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San Onofre Gets On Twitter

Aired 10/19/11 on KPBS News.

Today the San Onofre nuclear power plant north of San Diego conducts the annual test of its emergency sirens. But if there is a real emergency, there may be a better way to get the message: via Twitter.

The San Onofre nuclear power plant sits 60 miles north of downtown San Diego. The system of sirens that go off in the event of an emergency only reach residents within 12 miles away. The sound does not reach residents of Oceanside which is 17 miles away.

San Onofre Nuclear Generating Station
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Above: San Onofre Nuclear Generating Station

Gil Alexander is spokesman for Southern California Edison, the power company that owns the plant. He says the nuclear disaster at Fukushima in Japan has not changed the company’s policy to warn people further away. He says scientific evidence to date suggests the danger zone if a radioactive cloud were released from the plant is limited to people living less than 10 miles away.

However, Alexander says, the company is still reviewing lessons learned from Fukushima.

“Some of the greatest attention since Fukushima,” he said, “ is how do you ensure the appropriate and timely flow of information to the public.”

Darin McClure lives two miles from the plant. After Fukushima, he urged officials at the San Onofre plant to sign up with Twitter.

Southern California did : @ SCE_SONGS

McClure is within earshot of the sirens, but, he said, now everyone in Southern California has a better way to find out what is going on if there is an emergency at the plant.

“Tell all your listeners to go check out @SCE_SONGS on Twitter,” he said “because Twitter is going to be the only way they are going to be able to get information in case of a real emergency.”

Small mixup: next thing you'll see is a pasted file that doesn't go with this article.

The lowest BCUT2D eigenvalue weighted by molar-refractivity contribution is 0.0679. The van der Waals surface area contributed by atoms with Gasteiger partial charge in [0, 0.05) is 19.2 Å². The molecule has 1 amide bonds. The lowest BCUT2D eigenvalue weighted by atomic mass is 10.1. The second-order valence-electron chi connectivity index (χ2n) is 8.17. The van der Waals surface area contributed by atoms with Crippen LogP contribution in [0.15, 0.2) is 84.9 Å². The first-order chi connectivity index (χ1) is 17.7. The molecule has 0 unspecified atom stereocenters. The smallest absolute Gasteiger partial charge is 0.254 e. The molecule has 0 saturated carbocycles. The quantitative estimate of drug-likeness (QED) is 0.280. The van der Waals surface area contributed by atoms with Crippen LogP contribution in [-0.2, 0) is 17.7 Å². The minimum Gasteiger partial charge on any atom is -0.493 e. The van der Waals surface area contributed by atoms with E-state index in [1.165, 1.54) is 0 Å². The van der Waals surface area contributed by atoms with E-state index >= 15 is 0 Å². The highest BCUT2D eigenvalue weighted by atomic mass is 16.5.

McClure said Twitter will allow the company to give specific instructions to people : Either stay indoors, evacuate or take potassium-iodine pills.

Company spokesman Alexander said Edison will use Twitter if there is an earthquake to tell people if the plant is affected.

He said the company hopes to hear this fall whether the California Public Utilities Commission has approved their request for $60 million to study the risk posed to the plant by earthquake faults.

“We have been aware," he said, that there is new technology coming on line. "For example 2D and 3D, pioneered largely by oil-research companies, that could be applied to even better analysis of the seismic threats that we face. “

Alexander said if that study is approved, it will cost ratepayers an additional half of 1 percent of their electricity rates.

He said the company also has a web site that would be used during an emergency to provide updates.

Comments

Avatar for user 'wkinsinger'

wkinsinger | October 20, 2011 at 8:18 a.m. ― 3 years ago

The assertion that "everyone" would be notified through Twitter in the event of a crisis at San Onofre is absurd. The majority of people do NOT have Twitter accounts. I can't see how that is the most effective means of communication. It should be one of many means of media to use in the event of an emergency.

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Avatar for user 'withhope'

withhope | October 20, 2011 at 10:18 p.m. ― 3 years ago

Actually there is some misleading information in this article. The direct distance from the San Onofre Nuclear Generating Station to downtown San Diego (not driving directions) is 50 miles.

This is important to know, because on the Embassy of the United States Tokyo, Japan website “This Travel Warning replaces the Travel Alert dated March 13, 2011. The United States Nuclear Regulatory Commission (NRC) recommends that U.S. citizens who live within 50 miles (80 km) of the Fukushima Daiichi Nuclear Power Plant evacuate the area or take shelter indoors if safe evacuation is not practical.”

“There are numerous factors in the aftermath of the earthquake and tsunami, including weather, wind direction, and speed, and the nature of the reactor problem that affect the risk of radioactive contamination within this 50-mile (80-km) radius or the possibility of lower-level radioactive materials reaching greater distances.” http://japan.usembassy.gov/e/acs/tacs-travel20110317.html

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Avatar for user 'DarinRMcClure'

DarinRMcClure | October 21, 2011 at 1:20 p.m. ― 3 years ago

Dear wkinsinger there is just no argument on how useful twitter is after a disaster, just ask FEMA. http://be.rtgit.com/mYAEZV

Voice networks go down, Stay off your phone, get on Twitter.

Case in point, After our recent "Great Blackout" even the power company held their news conference via Twitter.

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